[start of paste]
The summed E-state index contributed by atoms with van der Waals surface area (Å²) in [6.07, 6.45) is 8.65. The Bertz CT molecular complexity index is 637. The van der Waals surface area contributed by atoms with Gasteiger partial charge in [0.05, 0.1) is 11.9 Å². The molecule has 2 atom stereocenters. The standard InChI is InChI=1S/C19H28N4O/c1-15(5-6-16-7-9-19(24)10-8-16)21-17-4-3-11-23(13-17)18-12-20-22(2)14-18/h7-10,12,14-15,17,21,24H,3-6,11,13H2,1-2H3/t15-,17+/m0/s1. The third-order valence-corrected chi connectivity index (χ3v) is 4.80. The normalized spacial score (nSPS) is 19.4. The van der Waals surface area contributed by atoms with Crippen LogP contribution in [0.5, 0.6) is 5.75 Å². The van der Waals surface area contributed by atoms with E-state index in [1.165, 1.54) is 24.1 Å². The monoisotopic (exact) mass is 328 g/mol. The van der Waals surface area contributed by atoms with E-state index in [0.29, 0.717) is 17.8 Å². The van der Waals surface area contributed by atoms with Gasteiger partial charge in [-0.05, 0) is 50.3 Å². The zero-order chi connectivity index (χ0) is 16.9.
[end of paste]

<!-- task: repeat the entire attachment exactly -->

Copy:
The summed E-state index contributed by atoms with van der Waals surface area (Å²) in [6.07, 6.45) is 8.65. The Bertz CT molecular complexity index is 637. The van der Waals surface area contributed by atoms with Gasteiger partial charge in [0.05, 0.1) is 11.9 Å². The molecule has 2 atom stereocenters. The standard InChI is InChI=1S/C19H28N4O/c1-15(5-6-16-7-9-19(24)10-8-16)21-17-4-3-11-23(13-17)18-12-20-22(2)14-18/h7-10,12,14-15,17,21,24H,3-6,11,13H2,1-2H3/t15-,17+/m0/s1. The third-order valence-corrected chi connectivity index (χ3v) is 4.80. The normalized spacial score (nSPS) is 19.4. The van der Waals surface area contributed by atoms with Crippen LogP contribution in [0.5, 0.6) is 5.75 Å². The van der Waals surface area contributed by atoms with E-state index in [1.165, 1.54) is 24.1 Å². The monoisotopic (exact) mass is 328 g/mol. The van der Waals surface area contributed by atoms with E-state index in [0.29, 0.717) is 17.8 Å². The van der Waals surface area contributed by atoms with Gasteiger partial charge in [-0.05, 0) is 50.3 Å². The zero-order chi connectivity index (χ0) is 16.9.